Over the past two years, the CableLink markets have expanded their roster of advertisers, bringing in accounts that would not have taken cable schedules under a "disjointed" multi-stop configuration, Olson said. In Cleveland, for instance, a media buyer seeking cable time would have needed to make 33 separate contacts.
"Retail has probably given them the biggest lift," said Olson of the interconnected operations, adding that financial, insurance and beverages were other categories that have come in "and continue to be the drivers."
$6 million investment
Costs of interconnecting systems within a given DMA are "not necessarily in keeping with market rank," but depend on the number of digital ad-insertion locations within the market, Olson noted. SeaChange International Inc. is the CableLink insertion vendor.
Capital-equipment expenditures tend to be "in the neighborhood of $600,000 to $700,000 per market," he said.
Add to that the $1.5 million that was needed to build the 30,000-square-foot CableLink master-control center in Bloomfield, N.J. — where commercial-inventory management, schedule uplink and billing operations take place — and NCC has thus far probably invested roughly $5.5 million to $6 million in CableLink.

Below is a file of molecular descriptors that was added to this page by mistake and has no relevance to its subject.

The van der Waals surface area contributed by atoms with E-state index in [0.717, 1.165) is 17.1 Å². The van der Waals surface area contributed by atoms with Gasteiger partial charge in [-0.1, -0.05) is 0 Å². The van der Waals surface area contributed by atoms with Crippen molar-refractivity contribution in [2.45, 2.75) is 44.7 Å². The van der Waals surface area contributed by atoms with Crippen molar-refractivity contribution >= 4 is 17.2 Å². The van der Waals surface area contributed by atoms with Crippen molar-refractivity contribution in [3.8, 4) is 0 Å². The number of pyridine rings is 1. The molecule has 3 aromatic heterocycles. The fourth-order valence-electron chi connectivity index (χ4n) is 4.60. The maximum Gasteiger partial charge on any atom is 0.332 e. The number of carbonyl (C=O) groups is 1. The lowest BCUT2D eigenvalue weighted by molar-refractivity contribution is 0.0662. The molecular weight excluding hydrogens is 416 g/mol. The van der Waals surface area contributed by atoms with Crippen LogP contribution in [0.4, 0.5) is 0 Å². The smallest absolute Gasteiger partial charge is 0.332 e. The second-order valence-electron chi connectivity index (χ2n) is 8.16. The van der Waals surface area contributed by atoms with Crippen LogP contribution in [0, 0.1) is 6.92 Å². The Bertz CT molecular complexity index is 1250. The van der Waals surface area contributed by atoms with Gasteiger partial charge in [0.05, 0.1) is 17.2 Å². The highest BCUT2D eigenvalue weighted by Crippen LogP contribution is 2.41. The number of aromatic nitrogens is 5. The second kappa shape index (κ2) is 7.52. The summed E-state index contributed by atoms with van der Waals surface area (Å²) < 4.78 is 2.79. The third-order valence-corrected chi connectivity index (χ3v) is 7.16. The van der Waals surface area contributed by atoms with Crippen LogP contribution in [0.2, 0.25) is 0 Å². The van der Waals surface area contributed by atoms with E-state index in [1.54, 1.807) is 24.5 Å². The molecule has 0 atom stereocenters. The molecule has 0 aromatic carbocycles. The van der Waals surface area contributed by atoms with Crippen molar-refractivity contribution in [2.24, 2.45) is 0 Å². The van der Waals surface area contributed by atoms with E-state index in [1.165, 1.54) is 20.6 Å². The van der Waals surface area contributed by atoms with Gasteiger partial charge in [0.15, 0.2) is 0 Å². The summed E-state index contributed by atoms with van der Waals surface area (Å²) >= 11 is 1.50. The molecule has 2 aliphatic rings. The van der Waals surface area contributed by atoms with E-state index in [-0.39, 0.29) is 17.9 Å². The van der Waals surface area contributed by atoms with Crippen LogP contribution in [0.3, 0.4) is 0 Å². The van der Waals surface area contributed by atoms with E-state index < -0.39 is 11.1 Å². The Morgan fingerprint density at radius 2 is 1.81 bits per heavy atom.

In 2000, only 10 of the top 100 markets were consolidated, according to NCC. By contrast, according to Olson, 54 of the top 100 DMAs have been consolidated to date — including the seven CableLink markets. Next year, that number should climb to 75, he said.
"Interconnected markets used to be a fairly short list," Olson observed, citing Adlink in Los Angeles and enterprises in New York, Chicago and a handful of other cities.
Prior to its CableLink venture, NCC had built and managed interconnects in Chicago, Detroit and Washington, before eventually turning operations over to its MSO partners.
Although Olson declined to identify the DMAs now being considered for consolidation, he said "at least five could be with the CableLink platform, and some are real close."
The interconnect planning process is pretty straightforward, Olson noted.
"We literally sit around a table and ask what's needed to get this market done, and how and by whom, and what's the timetable?" he said. "Speed to market is a key selling point to operators. We can bring a market up in about 90 days."
As the pending AT&T Broadband-Comcast Corp. merger draws nearer, "there will be an even more heightened focus on interconnecting," Olson predicted. Comcast is committed to that strategy.
The Philadelphia-based MSO operates 16 interconnects, including three in the top 10 DMAs. It recently named Charlie Thurston — a 14-year veteran of Adlink — as its vice president of ad sales.
"Our role has been as much the catalyst as anything else," said Olson, who noted that the rep firm's MSO partners must make the final decision on whether to connect a market.
Consolidation and the other enhancements "have raised our ability and our image and the industry's" in the ad community's eyes, said Olson.
And since NCC is owned by MSOs, "theirs goes up, too."